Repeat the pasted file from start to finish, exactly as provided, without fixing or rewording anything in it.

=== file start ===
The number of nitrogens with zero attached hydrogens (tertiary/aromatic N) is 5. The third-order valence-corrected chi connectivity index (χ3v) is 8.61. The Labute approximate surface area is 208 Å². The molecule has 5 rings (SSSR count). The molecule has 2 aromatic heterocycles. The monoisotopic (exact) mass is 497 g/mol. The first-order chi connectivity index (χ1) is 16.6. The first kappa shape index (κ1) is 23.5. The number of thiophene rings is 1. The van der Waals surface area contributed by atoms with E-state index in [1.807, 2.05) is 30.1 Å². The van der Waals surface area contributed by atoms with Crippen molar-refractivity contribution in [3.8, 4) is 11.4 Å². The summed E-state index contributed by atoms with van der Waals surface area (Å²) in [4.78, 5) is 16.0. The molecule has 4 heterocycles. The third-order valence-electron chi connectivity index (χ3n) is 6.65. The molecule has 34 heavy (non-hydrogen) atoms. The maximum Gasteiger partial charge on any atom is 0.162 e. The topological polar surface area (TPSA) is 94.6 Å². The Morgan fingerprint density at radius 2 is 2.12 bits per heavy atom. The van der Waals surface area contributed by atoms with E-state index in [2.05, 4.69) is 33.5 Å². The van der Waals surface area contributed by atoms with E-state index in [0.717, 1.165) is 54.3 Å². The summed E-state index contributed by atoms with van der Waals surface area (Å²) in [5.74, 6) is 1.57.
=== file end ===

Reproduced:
The number of nitrogens with zero attached hydrogens (tertiary/aromatic N) is 5. The third-order valence-corrected chi connectivity index (χ3v) is 8.61. The Labute approximate surface area is 208 Å². The molecule has 5 rings (SSSR count). The molecule has 2 aromatic heterocycles. The monoisotopic (exact) mass is 497 g/mol. The first-order chi connectivity index (χ1) is 16.6. The first kappa shape index (κ1) is 23.5. The number of thiophene rings is 1. The van der Waals surface area contributed by atoms with E-state index in [1.807, 2.05) is 30.1 Å². The van der Waals surface area contributed by atoms with Crippen molar-refractivity contribution in [3.8, 4) is 11.4 Å². The summed E-state index contributed by atoms with van der Waals surface area (Å²) in [4.78, 5) is 16.0. The molecule has 4 heterocycles. The third-order valence-electron chi connectivity index (χ3n) is 6.65. The molecule has 34 heavy (non-hydrogen) atoms. The maximum Gasteiger partial charge on any atom is 0.162 e. The topological polar surface area (TPSA) is 94.6 Å². The Morgan fingerprint density at radius 2 is 2.12 bits per heavy atom. The van der Waals surface area contributed by atoms with E-state index in [2.05, 4.69) is 33.5 Å². The van der Waals surface area contributed by atoms with E-state index in [0.717, 1.165) is 54.3 Å². The summed E-state index contributed by atoms with van der Waals surface area (Å²) in [5.74, 6) is 1.57.